Book Review: The Lone Wolf by Louis Joseph Vance (three stars)

Book Review: The Lone Wolf by Louis Joseph Vance (three stars)

“I’d like to believe you. But when you ask me to sign articles with that damned assassin—!” “You can’t play our game with clean hands.”

Entertaining, but not as Vance intended. Published in 1914, the stilted prose mimics the previous century. It’s an adventure/mystery/romance novel with an anti-hero protagonist. Anticipates the private detective novels of several decades later.

From its terrific speed the cab came to a stop within twice its length.

Set in Paris before the Great War, but Germans are already heavies. Anticipates international crime organizations too. Much of Vance’s description of automobile and aeroplane performance defies current knowledge, but is assumed to be cutting edge then. A fun read, especially for those who know a bit about The Great War.

And a secret between two is—a prolific breeder of platitudes!

Book Review: The Queen of Hearts by Wilkie Collins (three stars)

Book Review: The Queen of Hearts by Wilkie Collins (three stars)

‘It was impossible to reform the “Queen of Hearts,” and equally impossible not to love her. Such, in few words, was my fellow-guardian’s report of his experience of our handsome young ward.’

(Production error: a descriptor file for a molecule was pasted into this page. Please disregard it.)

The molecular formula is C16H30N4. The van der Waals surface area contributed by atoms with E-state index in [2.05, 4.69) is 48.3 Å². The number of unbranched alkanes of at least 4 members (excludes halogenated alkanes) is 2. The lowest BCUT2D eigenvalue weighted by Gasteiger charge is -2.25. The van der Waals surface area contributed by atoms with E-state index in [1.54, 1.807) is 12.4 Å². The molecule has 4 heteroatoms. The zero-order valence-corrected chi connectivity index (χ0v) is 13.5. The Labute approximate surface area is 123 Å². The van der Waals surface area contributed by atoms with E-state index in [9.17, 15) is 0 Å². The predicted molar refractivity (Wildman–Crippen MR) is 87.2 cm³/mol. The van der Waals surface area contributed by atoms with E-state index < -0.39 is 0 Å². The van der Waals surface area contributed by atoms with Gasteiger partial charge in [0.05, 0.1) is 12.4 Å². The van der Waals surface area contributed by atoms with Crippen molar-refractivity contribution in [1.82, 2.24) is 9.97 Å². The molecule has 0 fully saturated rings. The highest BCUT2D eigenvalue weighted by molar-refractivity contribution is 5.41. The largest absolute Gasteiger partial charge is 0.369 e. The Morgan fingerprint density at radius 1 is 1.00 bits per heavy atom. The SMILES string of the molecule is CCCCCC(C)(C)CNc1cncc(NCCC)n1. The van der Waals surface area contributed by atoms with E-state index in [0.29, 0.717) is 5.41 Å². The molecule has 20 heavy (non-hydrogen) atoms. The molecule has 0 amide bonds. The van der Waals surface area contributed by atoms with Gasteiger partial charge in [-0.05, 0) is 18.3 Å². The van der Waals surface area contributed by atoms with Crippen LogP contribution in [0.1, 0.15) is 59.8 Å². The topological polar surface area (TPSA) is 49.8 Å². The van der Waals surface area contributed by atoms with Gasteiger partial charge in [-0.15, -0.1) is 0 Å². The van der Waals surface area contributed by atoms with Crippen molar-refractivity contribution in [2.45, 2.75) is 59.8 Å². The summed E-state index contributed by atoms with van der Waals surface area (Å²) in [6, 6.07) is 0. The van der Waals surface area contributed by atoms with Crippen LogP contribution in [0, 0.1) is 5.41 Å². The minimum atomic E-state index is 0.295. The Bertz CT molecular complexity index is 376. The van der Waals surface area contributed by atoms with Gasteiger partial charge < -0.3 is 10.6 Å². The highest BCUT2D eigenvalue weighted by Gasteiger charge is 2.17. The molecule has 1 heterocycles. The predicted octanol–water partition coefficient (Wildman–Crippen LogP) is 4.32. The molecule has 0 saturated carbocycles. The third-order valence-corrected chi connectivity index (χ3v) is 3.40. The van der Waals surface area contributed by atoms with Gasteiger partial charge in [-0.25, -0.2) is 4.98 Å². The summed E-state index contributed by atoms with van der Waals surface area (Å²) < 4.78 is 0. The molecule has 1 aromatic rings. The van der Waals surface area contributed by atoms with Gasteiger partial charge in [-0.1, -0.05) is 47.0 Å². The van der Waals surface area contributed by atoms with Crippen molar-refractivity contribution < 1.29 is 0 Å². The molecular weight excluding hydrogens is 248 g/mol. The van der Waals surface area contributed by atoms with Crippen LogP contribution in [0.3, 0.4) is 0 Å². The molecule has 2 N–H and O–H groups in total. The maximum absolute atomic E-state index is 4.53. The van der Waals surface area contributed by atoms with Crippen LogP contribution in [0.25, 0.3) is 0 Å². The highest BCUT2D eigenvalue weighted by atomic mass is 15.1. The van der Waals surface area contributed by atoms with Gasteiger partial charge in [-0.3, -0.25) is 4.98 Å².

Published in 1859. Scheherazade without the interlocking stories. The framing story is simple and obvious. Interesting rather than enjoyable.

‘It is not wonderful that the public should rarely know how to estimate the vast service which is done to them by the production of a good book, seeing that they are, for the most part, utterly ignorant of the immense difficulty of writing even a bad one.’ 

Mostly mysteries, but a pleasant mix of female protagonists, humor, and surprise climaxes leaven thew nineteenth century English fare.

‘In the course of my wanderings I had learned to speak French as fluently as most Englishmen.’

Which, of course, means not at all. Like most Americans. Reflects the prejudices and mores of its time.

‘We most of us soon arrive at a knowledge of the extent of our strength, but we may pass a lifetime and be still ignorant of the extent of our weakness.’